But chairman of the Independent Press Standards Organisation Sir Alan Moses, left, strongly defended its record as he appeared before the Commons Culture, Media, and Sport Committee.
MPs questioned why Ipso, which was set up in the wake of the Leveson Inquiry in September 2014, had not fined any newspaper found to be in breach of standards rules, or demanded equal prominence for corrections of inaccurate headlines.
The committee also heard that a whistle-blower hotline set up for journalists to report breaches of the standards code had not resulted in any such incidents coming to light.
SNP MP and former journalist John Nicolson said Ipso was not able to deliver in key areas.
“I have a sense of slight gloom hanging over your evidence. Because, to summarise, you’ve said that you’ve issued no fines at all; almost no one is phoning your whistle-blower helpline; you’ve never made an order for equal prominence of headlines, regardless of the story since you were established – and all of this just creates a sense of slight toothlessness.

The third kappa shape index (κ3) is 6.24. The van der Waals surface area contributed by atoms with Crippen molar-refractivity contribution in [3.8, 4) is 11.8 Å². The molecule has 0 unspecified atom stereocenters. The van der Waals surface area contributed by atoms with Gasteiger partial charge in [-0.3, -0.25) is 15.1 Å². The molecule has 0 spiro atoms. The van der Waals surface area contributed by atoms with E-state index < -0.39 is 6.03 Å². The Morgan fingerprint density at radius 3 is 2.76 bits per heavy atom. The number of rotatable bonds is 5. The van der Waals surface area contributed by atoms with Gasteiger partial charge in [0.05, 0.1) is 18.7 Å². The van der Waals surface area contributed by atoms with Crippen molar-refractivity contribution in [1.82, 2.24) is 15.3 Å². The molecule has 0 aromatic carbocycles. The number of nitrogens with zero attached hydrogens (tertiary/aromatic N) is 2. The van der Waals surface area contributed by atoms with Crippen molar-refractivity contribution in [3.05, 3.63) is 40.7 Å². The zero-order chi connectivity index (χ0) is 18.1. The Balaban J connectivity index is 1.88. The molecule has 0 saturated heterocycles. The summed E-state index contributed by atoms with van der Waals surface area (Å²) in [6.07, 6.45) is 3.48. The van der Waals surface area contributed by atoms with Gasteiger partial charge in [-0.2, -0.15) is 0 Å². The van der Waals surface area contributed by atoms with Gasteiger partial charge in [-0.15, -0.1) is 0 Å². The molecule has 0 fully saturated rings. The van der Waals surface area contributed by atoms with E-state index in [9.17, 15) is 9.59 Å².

“You’ve given evidence that suggests you are not able to deliver in key areas, for whatever reason, not least that people don’t often know who you are,” the MP said.
Sir Alan insisted Ipso was doing its job as a watchdog.
“I do believe that we really do have teeth, in the sense that what we do, namely, the dictation to the newspapers when they are in breach of what they have to do about it in their newspaper, the words they have to use, for the first time, actually telling an editor ‘you must put this in your newspaper in that space’ is something that I think that they resist.
“We know that they resist it. They really dislike it. It really hurts them.
“I don’t regard that as toothless at all, I regard that as really important,” the Ipso chief said.